Like it, love it, hate it, dismiss it–say what you will. What I say is that day in 2007 was a beginning for me. It was on that day I began to understand that I DO have power over what happens in my life. The intentions I focus on coupled with the choices I make and the actions I take are what propels me though life and toward any number of potential possibilities. Up to that point, I had focused on intentions and made choices that created a version of me as a mother and a graduate student–while I had walked away from intentions and choices that would lead to a version of me that was also an author.

I DID THAT. Not publishing. I gave up, didn’t give it my all, and stopped believing (although I don’t think back then I ever really believed I could in the first place.)

I am no The Secret master, or more accurately, I am not a Rosicrucian; however, I do know that anything you truly want to accomplish starts with the belief that you can get there and must be followed by taking action in its direction.

It does not take a quantum physicist to tell you that of course I was never going to become an author when I had given up writing all together!

So great! I’m out of the mud, (or getting out anyway) and I’m starting to recognize I have some power here. What now?

Next in the series: Taking a Look Around and Picking a Mountain.            

 

11 Responses to Pulling Yourself Out Of The Mud (Part Two In: No One In Publishing Is Ever Going To Save You

  1. This is a wonderful post, Becky. I appreciate your frankness. One of my sons teased me when I signed my book contract becsuse I had been so adamant when I first started writing that I would never be published.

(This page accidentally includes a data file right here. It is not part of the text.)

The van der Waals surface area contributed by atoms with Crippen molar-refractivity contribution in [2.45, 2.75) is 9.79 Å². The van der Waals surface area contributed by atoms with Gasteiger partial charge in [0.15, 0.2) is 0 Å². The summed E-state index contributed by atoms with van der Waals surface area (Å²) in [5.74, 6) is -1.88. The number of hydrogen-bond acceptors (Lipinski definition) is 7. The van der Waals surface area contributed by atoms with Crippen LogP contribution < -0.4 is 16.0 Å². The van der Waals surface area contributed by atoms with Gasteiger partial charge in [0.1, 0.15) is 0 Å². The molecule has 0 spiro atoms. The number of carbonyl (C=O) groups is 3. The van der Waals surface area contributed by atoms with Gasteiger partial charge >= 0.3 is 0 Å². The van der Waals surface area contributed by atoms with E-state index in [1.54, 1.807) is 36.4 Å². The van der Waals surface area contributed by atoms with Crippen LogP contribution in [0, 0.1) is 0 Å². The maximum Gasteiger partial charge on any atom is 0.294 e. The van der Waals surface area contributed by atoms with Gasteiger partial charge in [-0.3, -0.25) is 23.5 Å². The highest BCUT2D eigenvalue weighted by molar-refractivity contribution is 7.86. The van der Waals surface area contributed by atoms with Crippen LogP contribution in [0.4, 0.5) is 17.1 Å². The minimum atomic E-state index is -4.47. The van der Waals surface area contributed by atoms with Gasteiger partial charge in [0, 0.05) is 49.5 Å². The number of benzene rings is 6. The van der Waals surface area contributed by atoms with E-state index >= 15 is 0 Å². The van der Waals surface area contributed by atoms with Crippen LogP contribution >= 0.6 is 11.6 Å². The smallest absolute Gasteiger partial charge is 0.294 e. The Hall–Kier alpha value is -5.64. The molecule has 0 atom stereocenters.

2. Jess says:

    I love this post~ a great mix of personal truth, logic, and inspiration! Can’t wait for the next installment 🙂

  3. I’m enjoying these posts about your publishing journey. Thanks for sharing!

  4. Tara Tyler says:

    good for you! getting back in there! it’s a tough journey, but so worth it!

  5. As I was reading this lovely post I was reminded of the saying that you can’t make anyone do what they don’t want to do. We need to want to do it ourselves. I’m so glad you kept writing!

  6. I loved this post and I love your voice. The part about the publishing bus carrying the agents pulling up to our doors had me laughing my ass off. As did the filthy writer, stalking the agent blogs. I believe in The Secret and other books that ascribe to the same theory. Don’t get me wrong, I certainly do not believe that if I stand in the mirror each morning repeating mantras and affirmations, “I deserve to be a best selling author,” that it will magically transpose me onto that publishing bus, but I do believe that we all have the power to bring about about our own success. That power is within us, but it is can only happen if we put in the hard and dedicated work each day. We have to do the work and when the work is not good enough we have to learn what we are not getting right and it is our responsibility and obligation to study, learn, practice and do whatever else it takes to continue improving and continue working toward our goal. Thanks for this series. I love it.

  7. That’s exactly right, and it’s the thing that I think holds back so many people. It’s the “someday I’d like to write” thing that I’ve said myself and that I’ve heard countless times. You can’t become an author if you never write.

    Shannon at Writing From the Peak